#BlogBlitz! #Review – A Matter of Love and Death – Caron Albright @carmenratdke1 @Bombshellpub

@bombshellpub@CarmenRadtke1
This evening on my blog, I have a review of ‘A Matter of Love and Death’ as part of the blog blitz for Bombshell Books. Huge thanks to Sarah Hardy for the blog blitz invite, as well as the ARC. Here is my review:

Caron Albright - A Matter of Love and Death_cover_1

Adelaide, 1931. Telephone switchboard operator Frances’ life is difficult as sole provider for her mother and adopted uncle. But it’s thrown into turmoil when she overhears a suspicious conversation on the phone, planning a murder.
If a life is at risk, she should tell the police; but that would mean breaking her confidentiality clause and would cost her the job. And practical Frances, not prone to flights of fancy, soon begins to doubt the evidence of her own ears – it was a very bad line, after all…
She decides to put it behind her, a task helped by the arrival of their new lodger, Phil. Phil takes her to a night club, where she meets charming but slightly dangerous club owner Jack. Jack’s no angel – prohibition is in force, and what’s a nightclub without champagne? But he’s a good man, and when Frances’ earlier fears resurface she knows that he’s the person to confide in.
Frances and Jack’s hunt for the truth puts them in grave danger, and soon enough Frances will learn that some things are a matter of love and death…

What does TWG think?

Oh I just LOVE that cover!! So retro and so in-keeping with the overall theme of the book. Set in the 1930’s in Adelaide, Australia, Frances has the world and its wife upon her shoulders as she does everything she can to keep a roof over her mother and Uncle Sal’s head. Seeing as her job as a switchboard operator requires keeping any information heard from the callers, extremely confidential, Frances finds herself in a bit of a situation when she overhears something she would have rather have not heard. Does she risk losing her job by telling her boss what she heard? Or does she forget about it and pretend she never heard a thing?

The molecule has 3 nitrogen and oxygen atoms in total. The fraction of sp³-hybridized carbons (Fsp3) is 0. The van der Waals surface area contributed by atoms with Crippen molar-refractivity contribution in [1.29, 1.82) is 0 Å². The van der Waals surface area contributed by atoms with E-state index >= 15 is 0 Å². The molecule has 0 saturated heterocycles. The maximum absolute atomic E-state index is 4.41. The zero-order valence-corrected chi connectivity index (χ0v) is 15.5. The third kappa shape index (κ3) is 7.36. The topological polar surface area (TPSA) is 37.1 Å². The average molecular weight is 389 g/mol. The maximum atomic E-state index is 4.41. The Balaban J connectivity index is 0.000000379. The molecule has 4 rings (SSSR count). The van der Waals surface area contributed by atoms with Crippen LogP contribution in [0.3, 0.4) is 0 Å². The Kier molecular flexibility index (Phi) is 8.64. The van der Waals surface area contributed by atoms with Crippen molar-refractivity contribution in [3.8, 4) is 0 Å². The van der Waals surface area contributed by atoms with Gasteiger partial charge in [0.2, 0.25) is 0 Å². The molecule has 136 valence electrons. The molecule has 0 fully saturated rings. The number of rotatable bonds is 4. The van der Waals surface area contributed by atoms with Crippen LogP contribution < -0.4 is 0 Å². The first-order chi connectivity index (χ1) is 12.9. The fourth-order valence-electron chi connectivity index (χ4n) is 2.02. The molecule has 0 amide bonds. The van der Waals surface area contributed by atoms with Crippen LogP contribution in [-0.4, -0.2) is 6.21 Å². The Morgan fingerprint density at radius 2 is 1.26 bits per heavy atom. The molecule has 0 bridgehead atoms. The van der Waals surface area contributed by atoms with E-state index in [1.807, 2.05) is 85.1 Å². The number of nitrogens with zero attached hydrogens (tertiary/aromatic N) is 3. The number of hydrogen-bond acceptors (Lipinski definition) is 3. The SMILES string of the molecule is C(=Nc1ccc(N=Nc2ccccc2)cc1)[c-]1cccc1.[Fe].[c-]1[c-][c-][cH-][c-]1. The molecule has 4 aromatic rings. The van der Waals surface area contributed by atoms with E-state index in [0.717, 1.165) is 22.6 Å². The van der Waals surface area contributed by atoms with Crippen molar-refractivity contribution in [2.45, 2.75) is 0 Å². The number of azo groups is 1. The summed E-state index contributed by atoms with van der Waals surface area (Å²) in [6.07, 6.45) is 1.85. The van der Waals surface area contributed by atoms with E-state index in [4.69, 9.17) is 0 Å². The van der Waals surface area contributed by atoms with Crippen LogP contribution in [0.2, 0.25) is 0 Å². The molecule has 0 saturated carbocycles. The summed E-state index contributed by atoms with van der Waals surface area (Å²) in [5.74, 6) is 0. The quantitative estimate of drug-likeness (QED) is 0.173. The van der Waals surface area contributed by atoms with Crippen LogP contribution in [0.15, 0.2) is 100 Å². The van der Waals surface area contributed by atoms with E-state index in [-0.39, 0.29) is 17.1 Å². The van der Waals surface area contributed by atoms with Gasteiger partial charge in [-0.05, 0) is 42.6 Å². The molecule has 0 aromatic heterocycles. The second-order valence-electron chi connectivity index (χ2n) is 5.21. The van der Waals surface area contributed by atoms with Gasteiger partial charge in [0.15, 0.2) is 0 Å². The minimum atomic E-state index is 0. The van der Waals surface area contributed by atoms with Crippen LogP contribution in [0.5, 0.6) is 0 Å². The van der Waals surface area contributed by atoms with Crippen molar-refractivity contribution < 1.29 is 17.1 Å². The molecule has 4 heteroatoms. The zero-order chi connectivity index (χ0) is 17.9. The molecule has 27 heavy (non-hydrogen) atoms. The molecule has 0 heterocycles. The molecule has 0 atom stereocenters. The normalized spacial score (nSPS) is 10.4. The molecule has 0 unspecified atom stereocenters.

It wasn’t until after I finished reading this book that I noticed it was being dubbed a mystery novel. Personally, I didn’t find that the storyline was overly mysterious and, even though it contained multiple ‘hush hush’ situations, ‘A Matter of Love and Death’ didn’t make me wonder who had done anything as I didn’t get the mysterious vibe at all. That’s not to say that I didn’t enjoy the book, because I really did. I just don’t feel that the term ‘mystery’ is the right description for this book, but that is of course my own personal opinion. I did wonder whether I had missed anything though, as I couldn’t grab that particular vibe. I’m not sure whether I should be disappointed that I didn’t see this book like that, or whether I should just enjoy the book for how I interpreted it.

For me, ‘A Matter of Love and Death’ was touching, heart-warming and severely nostalgic. I’m really not a romantic at heart, but I felt that the storyline had a romantic feel to it, even if the main characters weren’t pursuing anything.

Overall I thoroughly enjoyed most of Caron Albright’s novel. I did feel as though there were several storyline gaps along the way which, at the time, confused me a tad as I felt like something vital was missing. However, I enjoyed the 1930’s vibe and feeling as though I had travelled back in time from the comfort of my own home.

A unique, nostalgic and touching novel – mystery, romance or thriller, regardless of the genre, this book is guaranteed to be enjoyed by many.

Thanks BombshellPub.

Buy now from Amazon UK

About the author.

Caron Albright fell in love with books as soon as she could read and never grew out of it. With one foot firmly planted in Fictionland ever since, she is moving from one adventure to the next (strictly on the paper of course).
She loves capers with feisty heroines, dashing heroes with a dangerous edge and thrilling locations and would gladly explore the world for the sake of research – preferably while tap-dancing, with a champagne glass in her hand.
Instead she spends her time in front of her keyboard, sipping herbal tea.
When she feels the need for a change, she switches to coffee and writing crime novels under the name Carmen Radtke.
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